(c)

Ambient
Temperature, Ta
(c)

Temperature
Rise, Tp - Ta
(c)

0.0
0.5
1.0
1.5

57.6
36.2
32.5
31.5

24.9
25.6
24.7
24.2

32.7
10.6
7.8
7.3

Pinned heatsink, Input power: 15 W

Thermal
Resistance
(Tp Ta)/Q
(c/W)
2.18
0.71
0.52
0.49

Air velocity
(m/s)

Heatsink
Temperature, Tp
(c)

Ambient
Temperature, Ta
(c)

Temperature
Rise, Tp - Ta
(c)

0.0
0.5
1.0
1.5

48.5
37.4
31.7
31.2

24.8
24.5
24.2
25.1

23.7
12.9
7.5
6.1

Thermal
Resistance
(Tp Ta)/Q
(c/W)
1.58
0.86
0.50
0.41

Flat plate, Input power: 15 W


Air velocity
(m/s)

Heatsink
Temperature, Tp
(c)

Ambient
Temperature, Ta
(c)

Temperature
Rise, Tp - Ta
(c)

0.0
0.5
1.0
1.5

78.7
71.6
68.6
63.1

25.1
24.9
24.5
24.4

53.6
46.7
44.1
38.7

Thermal
Resistance
(Tp Ta)/Q
(c/W)
3.57
3.11
2.94
2.58

Thermal Resistance(c/W) Vs Air Velocity (m/s)


4
3.5
3
2.5
Thermal Resistance (c/W)

2
1.5

Finned heatsink
Pinned heatsink
Flat plate

1
0.5
0
0 0.5 1 1.5 2
Air Velocity (m/s)

Figure 1: Thermal Resistance against Air Velocity


Based on the experiment, figure 1 shows thermal resistance against air velocity. For 0.5m/s
air velocity case, it shows that flat plate thermal resistance is the highest which is 3.11 (C/W)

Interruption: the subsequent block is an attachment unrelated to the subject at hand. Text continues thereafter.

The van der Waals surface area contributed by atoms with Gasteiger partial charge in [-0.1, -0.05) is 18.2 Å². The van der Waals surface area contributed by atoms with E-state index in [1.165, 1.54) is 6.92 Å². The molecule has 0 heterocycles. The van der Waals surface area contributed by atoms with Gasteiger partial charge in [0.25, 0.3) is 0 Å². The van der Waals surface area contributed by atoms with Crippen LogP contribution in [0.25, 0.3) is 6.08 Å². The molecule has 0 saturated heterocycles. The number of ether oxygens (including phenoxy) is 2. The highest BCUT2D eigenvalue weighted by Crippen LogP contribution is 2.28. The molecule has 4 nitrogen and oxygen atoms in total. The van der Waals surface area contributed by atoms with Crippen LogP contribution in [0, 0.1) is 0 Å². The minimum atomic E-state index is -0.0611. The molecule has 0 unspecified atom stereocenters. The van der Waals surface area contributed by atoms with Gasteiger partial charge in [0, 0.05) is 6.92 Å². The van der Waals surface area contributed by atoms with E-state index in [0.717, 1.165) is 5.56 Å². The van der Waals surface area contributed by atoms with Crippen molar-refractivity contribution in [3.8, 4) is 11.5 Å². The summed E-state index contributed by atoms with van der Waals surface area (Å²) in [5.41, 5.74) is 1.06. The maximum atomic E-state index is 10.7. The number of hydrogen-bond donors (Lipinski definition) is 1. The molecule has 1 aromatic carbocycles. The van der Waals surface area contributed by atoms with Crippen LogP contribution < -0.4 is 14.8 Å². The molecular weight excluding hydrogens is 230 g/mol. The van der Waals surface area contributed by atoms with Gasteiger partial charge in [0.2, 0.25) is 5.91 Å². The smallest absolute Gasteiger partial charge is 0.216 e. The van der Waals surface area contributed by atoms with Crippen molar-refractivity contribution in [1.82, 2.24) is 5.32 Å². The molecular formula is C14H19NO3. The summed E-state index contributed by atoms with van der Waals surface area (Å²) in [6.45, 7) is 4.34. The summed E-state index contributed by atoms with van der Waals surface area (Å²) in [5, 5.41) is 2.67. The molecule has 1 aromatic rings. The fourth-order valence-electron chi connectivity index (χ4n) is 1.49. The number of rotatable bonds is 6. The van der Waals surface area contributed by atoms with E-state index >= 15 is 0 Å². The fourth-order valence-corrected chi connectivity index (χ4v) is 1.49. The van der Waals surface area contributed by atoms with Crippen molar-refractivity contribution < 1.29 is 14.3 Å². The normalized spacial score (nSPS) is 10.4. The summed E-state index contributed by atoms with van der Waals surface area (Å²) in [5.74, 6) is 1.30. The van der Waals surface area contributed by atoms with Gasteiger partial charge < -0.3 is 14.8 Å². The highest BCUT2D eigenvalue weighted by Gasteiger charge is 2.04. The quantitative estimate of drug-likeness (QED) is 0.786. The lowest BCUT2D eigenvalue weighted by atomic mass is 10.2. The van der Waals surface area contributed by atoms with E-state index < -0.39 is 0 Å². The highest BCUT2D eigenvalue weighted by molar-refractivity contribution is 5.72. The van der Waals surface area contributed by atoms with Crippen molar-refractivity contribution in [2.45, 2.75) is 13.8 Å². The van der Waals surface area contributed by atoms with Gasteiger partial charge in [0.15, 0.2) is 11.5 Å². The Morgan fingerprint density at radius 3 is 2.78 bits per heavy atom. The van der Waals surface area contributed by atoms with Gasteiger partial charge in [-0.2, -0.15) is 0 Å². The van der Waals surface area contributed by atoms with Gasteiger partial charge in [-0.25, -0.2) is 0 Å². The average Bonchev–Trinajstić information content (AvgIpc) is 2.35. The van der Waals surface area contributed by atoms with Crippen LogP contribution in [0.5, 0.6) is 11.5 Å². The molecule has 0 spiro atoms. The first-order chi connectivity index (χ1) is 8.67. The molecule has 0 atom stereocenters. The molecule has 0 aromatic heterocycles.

compare to pinned heatsinks and finned heatsinks which are 0.86 (C/W) and 0.71 (C/W)
respectively. The thermal resistances for pinned and finned heatsinks are almost same as
compared to flat plate. The relationships between air flow velocity and thermal resistance are
linear for finned heatsinks. As the air flow velocity increase, the thermal resistance decreases.
It shows that air flow velocity and thermal resistance are linear for finned heatsinks. From the
graph, as the air velocity increase, the thermal resistance decrease. It is the same for all of the
three cases which are finned and pinned heatsinks and flat plate. Air velocity 0 m/s means the
heatsinks is cooled by natural convection. When the velocity is 0 m/s, flat plate shows the
highest thermal resistance which is 3.57 (C/W) followed by finned heatsinks which is 2.18
(C/W) and pinned heatsinks which is 1.58 (C/W). The forced convection means that the air
flow velocity is more than 0 m/s. It shows that the thermal resistance decreased because of
higher air flow velocity. Forced convection was more efficient compared to natural
convection at dissipating heat.

Time (min) Vs Temperature Rise (c)


12
10
8
Temperature Rise (c)

Finned Heatsinks

4
2
0
0

10 12 14

Time (min)

Figure 2: Temperature Rise (C) against Time (min)


Based on the experiment, figure 2 shows temperature rise against time for finned heatsinks.
The relationships between time (min) and temperature rise (C) are not linear. The system has
reached steady state when the temperature rise was constant. The temperature decrease as the
time progress.

Discussion